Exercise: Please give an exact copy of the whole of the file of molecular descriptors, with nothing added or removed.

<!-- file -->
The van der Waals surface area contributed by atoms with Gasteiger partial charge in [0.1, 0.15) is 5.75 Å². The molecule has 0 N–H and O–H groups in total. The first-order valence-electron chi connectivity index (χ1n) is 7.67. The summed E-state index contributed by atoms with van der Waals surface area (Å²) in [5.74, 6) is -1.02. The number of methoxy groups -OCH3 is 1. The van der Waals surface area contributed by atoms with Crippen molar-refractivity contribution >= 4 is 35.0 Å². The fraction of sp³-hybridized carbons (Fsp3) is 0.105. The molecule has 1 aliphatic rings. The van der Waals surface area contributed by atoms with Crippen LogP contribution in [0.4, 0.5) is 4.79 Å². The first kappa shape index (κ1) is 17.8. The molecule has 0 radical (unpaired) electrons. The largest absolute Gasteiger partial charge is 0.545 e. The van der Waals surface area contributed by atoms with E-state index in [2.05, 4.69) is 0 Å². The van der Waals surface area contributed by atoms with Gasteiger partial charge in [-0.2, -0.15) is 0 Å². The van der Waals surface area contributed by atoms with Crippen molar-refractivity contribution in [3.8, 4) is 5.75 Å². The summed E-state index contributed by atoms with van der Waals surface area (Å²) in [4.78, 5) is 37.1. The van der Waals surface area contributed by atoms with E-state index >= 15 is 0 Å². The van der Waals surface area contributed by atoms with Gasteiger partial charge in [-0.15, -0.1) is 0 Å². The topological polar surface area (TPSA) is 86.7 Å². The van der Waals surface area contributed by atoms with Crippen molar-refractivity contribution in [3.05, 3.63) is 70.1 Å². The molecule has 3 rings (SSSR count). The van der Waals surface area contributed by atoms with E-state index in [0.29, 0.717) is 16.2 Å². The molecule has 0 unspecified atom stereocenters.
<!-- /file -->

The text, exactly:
The van der Waals surface area contributed by atoms with Gasteiger partial charge in [0.1, 0.15) is 5.75 Å². The molecule has 0 N–H and O–H groups in total. The first-order valence-electron chi connectivity index (χ1n) is 7.67. The summed E-state index contributed by atoms with van der Waals surface area (Å²) in [5.74, 6) is -1.02. The number of methoxy groups -OCH3 is 1. The van der Waals surface area contributed by atoms with Crippen molar-refractivity contribution >= 4 is 35.0 Å². The fraction of sp³-hybridized carbons (Fsp3) is 0.105. The molecule has 1 aliphatic rings. The van der Waals surface area contributed by atoms with Crippen LogP contribution in [0.4, 0.5) is 4.79 Å². The first kappa shape index (κ1) is 17.8. The molecule has 0 radical (unpaired) electrons. The largest absolute Gasteiger partial charge is 0.545 e. The van der Waals surface area contributed by atoms with E-state index in [2.05, 4.69) is 0 Å². The van der Waals surface area contributed by atoms with Gasteiger partial charge in [-0.2, -0.15) is 0 Å². The van der Waals surface area contributed by atoms with Crippen molar-refractivity contribution in [3.8, 4) is 5.75 Å². The summed E-state index contributed by atoms with van der Waals surface area (Å²) in [4.78, 5) is 37.1. The van der Waals surface area contributed by atoms with E-state index >= 15 is 0 Å². The van der Waals surface area contributed by atoms with Gasteiger partial charge in [-0.15, -0.1) is 0 Å². The topological polar surface area (TPSA) is 86.7 Å². The van der Waals surface area contributed by atoms with Crippen molar-refractivity contribution in [3.05, 3.63) is 70.1 Å². The molecule has 3 rings (SSSR count). The van der Waals surface area contributed by atoms with E-state index in [0.29, 0.717) is 16.2 Å². The molecule has 0 unspecified atom stereocenters.